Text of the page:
While certainly not applicable in all cases, don’t forget that correlation and causality are not the same thing. How many of these individuals were psychologically unstable? Had they no religion, how many would have performed some ghastly action anyway? In many cases, I am certain, their insane minds simply used their religion to justify their acts. How many people who do not believe in God have committed atrocities simply due to insanity? Those that do simply find another non-religious excuse.

    To illustrate the fallacious reasoning of assuming that the religion of these persons caused them to act in such a manner, let’s take a look at Jeffrey Dahmer. He committed numerous acts that we would find absolutely horrid, including rape, abuse of minors, etc. Furthermore, he ended up murdering 17 individuals, had sex with their corpses, dismembered them, and so forth. All of these individuals were men, as Jeffrey Dahmer was gay. If I were to search online, I am certain I could find other cases of abuse, rape, murder, etc. of men by homosexual perpretrators. Naturally, these crimes were committed because the perpetrators were homosexual, correct?

    That is not proper logic or reasoning. No doubt about that. We can easily find examples of similarly attrocious acts that were not sexually or homosexually motivated. Tthey may differ somewhat in nature due to the fact that they did not involve a gay perpetrator, just as an exorcism is a particular way to harm a child. Nevertheless, we do not surmise that homosexuality leads to such vile crimes.

    You may say that exorcism is a frequently used religious act that even when it doesn’t lead to such awful conclusions, is still abusive. Again, homosexuality can lead to abusive relationships, even when not coming to grisly ends. There are those who find great satisfaction in their homosexuality, and there are those that find great satisfaction in having demons removed from them. My point is that you have failed to ascribe proper causality and have come to a faulty conclusion. By the way, I’m not a fan of exorcism, but you see what I’m getting at.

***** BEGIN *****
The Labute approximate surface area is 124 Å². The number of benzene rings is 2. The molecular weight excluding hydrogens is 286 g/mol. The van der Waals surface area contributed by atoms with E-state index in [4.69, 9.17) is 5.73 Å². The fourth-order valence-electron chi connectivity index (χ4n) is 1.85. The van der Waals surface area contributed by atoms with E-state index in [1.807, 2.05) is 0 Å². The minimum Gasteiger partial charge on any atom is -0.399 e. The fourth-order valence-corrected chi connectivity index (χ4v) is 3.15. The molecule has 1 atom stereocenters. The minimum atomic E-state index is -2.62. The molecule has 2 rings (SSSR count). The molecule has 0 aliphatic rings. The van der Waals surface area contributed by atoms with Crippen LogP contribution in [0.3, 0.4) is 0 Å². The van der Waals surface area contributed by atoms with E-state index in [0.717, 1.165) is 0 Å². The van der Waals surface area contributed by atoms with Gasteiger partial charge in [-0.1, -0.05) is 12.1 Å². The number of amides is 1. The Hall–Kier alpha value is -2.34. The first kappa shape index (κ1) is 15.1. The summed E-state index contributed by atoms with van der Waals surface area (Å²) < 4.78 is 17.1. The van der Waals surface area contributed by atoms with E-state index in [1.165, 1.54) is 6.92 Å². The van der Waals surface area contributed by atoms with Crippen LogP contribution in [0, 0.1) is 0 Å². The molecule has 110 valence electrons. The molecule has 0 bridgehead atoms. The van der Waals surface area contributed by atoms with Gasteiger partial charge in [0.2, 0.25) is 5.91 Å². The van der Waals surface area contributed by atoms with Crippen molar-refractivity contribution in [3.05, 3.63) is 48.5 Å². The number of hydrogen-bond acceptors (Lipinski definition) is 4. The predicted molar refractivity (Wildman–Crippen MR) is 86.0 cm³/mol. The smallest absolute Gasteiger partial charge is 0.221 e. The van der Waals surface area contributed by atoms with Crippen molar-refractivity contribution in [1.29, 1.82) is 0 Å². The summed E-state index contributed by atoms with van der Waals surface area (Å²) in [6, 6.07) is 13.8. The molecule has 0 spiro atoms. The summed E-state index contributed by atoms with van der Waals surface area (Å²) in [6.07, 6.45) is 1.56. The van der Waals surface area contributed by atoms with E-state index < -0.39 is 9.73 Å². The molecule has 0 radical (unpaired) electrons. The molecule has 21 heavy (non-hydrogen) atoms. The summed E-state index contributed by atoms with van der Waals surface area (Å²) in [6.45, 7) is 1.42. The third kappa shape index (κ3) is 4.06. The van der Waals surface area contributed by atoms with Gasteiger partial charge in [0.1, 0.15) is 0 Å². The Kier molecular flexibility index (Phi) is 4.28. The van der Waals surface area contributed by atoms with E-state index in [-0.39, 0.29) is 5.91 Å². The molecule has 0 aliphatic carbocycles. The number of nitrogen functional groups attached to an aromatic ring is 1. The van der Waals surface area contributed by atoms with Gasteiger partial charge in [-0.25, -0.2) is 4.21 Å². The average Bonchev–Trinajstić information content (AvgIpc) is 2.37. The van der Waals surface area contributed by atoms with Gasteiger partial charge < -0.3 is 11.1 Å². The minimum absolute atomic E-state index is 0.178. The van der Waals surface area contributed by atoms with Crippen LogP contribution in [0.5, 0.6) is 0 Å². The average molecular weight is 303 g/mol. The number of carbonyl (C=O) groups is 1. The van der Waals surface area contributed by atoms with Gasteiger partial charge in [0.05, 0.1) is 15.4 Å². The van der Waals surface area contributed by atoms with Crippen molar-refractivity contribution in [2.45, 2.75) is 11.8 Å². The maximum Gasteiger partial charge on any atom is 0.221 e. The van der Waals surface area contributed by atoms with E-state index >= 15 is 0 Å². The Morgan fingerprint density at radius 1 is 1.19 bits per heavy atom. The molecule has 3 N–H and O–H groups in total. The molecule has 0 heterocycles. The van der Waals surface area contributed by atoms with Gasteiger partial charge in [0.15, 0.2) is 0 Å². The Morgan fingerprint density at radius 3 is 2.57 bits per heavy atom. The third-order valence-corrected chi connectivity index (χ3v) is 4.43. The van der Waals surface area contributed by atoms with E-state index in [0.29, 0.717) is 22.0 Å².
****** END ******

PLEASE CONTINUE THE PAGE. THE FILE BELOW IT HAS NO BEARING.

To address your concluding paragraph, I want you note that you have to qualify your assertion that there are attrcities that only religous people can commit. You do this by giving them a specific brand of the what is ultimately the same crime, i.e. abusing and murdering children to exorcise demons. Let’s see… Murder is murder. Psychological abuse is psychological abuse. Atheists can and do abuse and murder children in the name of a different ideology or selfish motive, such as sexual gratification, refusal to accept atheism, etc. You bring up other religiously motivated actions. However, you neglect to note the number of atheistic regimes that have existed in the past century, their tendency to rule more tyrranically than any extreme religious government, their massive attrocities, and the body count in the name of no god. You neglect to acknowledge the frequency that atheists commit crimes, simply because their reasons come from something other than a god.

    One day, I’d love to read a passionate atheists acknowledgment that a great deal of good has come into this world on account of religion, even if they believe religion is incorrect and has led to evil as well.

    • Today is that day, Jonathan! I believe religion has helped advance the human species and society in many good ways in addition to being a force for power, greed, misogyny, abuse, fear, neurosis, guilt, control, judgment, ostracism, and sanctimonious justification for bad deeds. Note: I am not a traumatized ex-religionist. I was raised by supportive, open parents and I went to church and had many friends there. I have no vendetta or pain in my past stemming from organized religion. I just never believed. I see it as both a force of good in people’s personal lives, but also its huge glaring flaws and hypocritical nature now and throughout history. It is not necessary for morality, kindness, and all the best features of humanity. At all. In fact, when you step outside of it, I believe you gain more compassion and see that humanity and treating each other respectfully JUST BECAUSE IT IS RIGHT is what is important. Not because of a reward of an afterlife, ancient rules, or someone watching our every move. Just because.